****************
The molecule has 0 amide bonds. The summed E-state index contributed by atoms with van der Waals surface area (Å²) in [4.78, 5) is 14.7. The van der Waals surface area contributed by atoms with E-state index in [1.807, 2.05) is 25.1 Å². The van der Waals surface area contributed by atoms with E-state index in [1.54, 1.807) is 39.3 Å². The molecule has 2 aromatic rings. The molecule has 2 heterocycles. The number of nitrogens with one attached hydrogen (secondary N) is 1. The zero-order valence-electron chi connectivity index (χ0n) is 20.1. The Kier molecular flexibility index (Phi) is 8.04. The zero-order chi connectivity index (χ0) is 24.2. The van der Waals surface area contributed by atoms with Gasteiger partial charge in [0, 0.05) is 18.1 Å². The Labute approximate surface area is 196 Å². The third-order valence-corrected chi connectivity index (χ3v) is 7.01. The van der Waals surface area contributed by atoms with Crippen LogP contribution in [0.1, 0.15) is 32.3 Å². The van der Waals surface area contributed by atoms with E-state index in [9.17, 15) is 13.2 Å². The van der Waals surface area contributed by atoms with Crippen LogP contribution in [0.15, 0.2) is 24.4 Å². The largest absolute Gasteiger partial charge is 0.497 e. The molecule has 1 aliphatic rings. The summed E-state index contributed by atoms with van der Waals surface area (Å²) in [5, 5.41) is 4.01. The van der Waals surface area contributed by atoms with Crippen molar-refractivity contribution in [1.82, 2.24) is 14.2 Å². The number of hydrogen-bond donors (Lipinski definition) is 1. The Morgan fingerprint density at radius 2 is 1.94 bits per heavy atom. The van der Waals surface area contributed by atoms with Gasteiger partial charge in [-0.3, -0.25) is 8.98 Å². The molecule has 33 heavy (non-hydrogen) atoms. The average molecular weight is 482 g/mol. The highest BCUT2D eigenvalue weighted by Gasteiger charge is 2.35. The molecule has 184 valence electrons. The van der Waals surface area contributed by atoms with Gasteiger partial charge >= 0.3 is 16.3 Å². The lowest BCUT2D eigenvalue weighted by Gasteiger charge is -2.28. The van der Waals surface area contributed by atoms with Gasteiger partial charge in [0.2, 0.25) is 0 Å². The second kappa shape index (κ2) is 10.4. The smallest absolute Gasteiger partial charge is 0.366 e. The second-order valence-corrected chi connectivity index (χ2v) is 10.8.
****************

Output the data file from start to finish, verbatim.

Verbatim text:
The molecule has 0 amide bonds. The summed E-state index contributed by atoms with van der Waals surface area (Å²) in [4.78, 5) is 14.7. The van der Waals surface area contributed by atoms with E-state index in [1.807, 2.05) is 25.1 Å². The van der Waals surface area contributed by atoms with E-state index in [1.54, 1.807) is 39.3 Å². The molecule has 2 aromatic rings. The molecule has 2 heterocycles. The number of nitrogens with one attached hydrogen (secondary N) is 1. The zero-order valence-electron chi connectivity index (χ0n) is 20.1. The Kier molecular flexibility index (Phi) is 8.04. The zero-order chi connectivity index (χ0) is 24.2. The van der Waals surface area contributed by atoms with Gasteiger partial charge in [0, 0.05) is 18.1 Å². The Labute approximate surface area is 196 Å². The third-order valence-corrected chi connectivity index (χ3v) is 7.01. The van der Waals surface area contributed by atoms with Crippen LogP contribution in [0.1, 0.15) is 32.3 Å². The van der Waals surface area contributed by atoms with E-state index in [9.17, 15) is 13.2 Å². The van der Waals surface area contributed by atoms with Crippen LogP contribution in [0.15, 0.2) is 24.4 Å². The largest absolute Gasteiger partial charge is 0.497 e. The molecule has 1 aliphatic rings. The summed E-state index contributed by atoms with van der Waals surface area (Å²) in [5, 5.41) is 4.01. The van der Waals surface area contributed by atoms with Crippen molar-refractivity contribution in [1.82, 2.24) is 14.2 Å². The number of hydrogen-bond donors (Lipinski definition) is 1. The Morgan fingerprint density at radius 2 is 1.94 bits per heavy atom. The van der Waals surface area contributed by atoms with Gasteiger partial charge in [-0.3, -0.25) is 8.98 Å². The molecule has 33 heavy (non-hydrogen) atoms. The average molecular weight is 482 g/mol. The highest BCUT2D eigenvalue weighted by Gasteiger charge is 2.35. The molecule has 184 valence electrons. The van der Waals surface area contributed by atoms with Gasteiger partial charge >= 0.3 is 16.3 Å². The lowest BCUT2D eigenvalue weighted by Gasteiger charge is -2.28. The van der Waals surface area contributed by atoms with Gasteiger partial charge in [0.2, 0.25) is 0 Å². The second kappa shape index (κ2) is 10.4. The smallest absolute Gasteiger partial charge is 0.366 e. The second-order valence-corrected chi connectivity index (χ2v) is 10.8.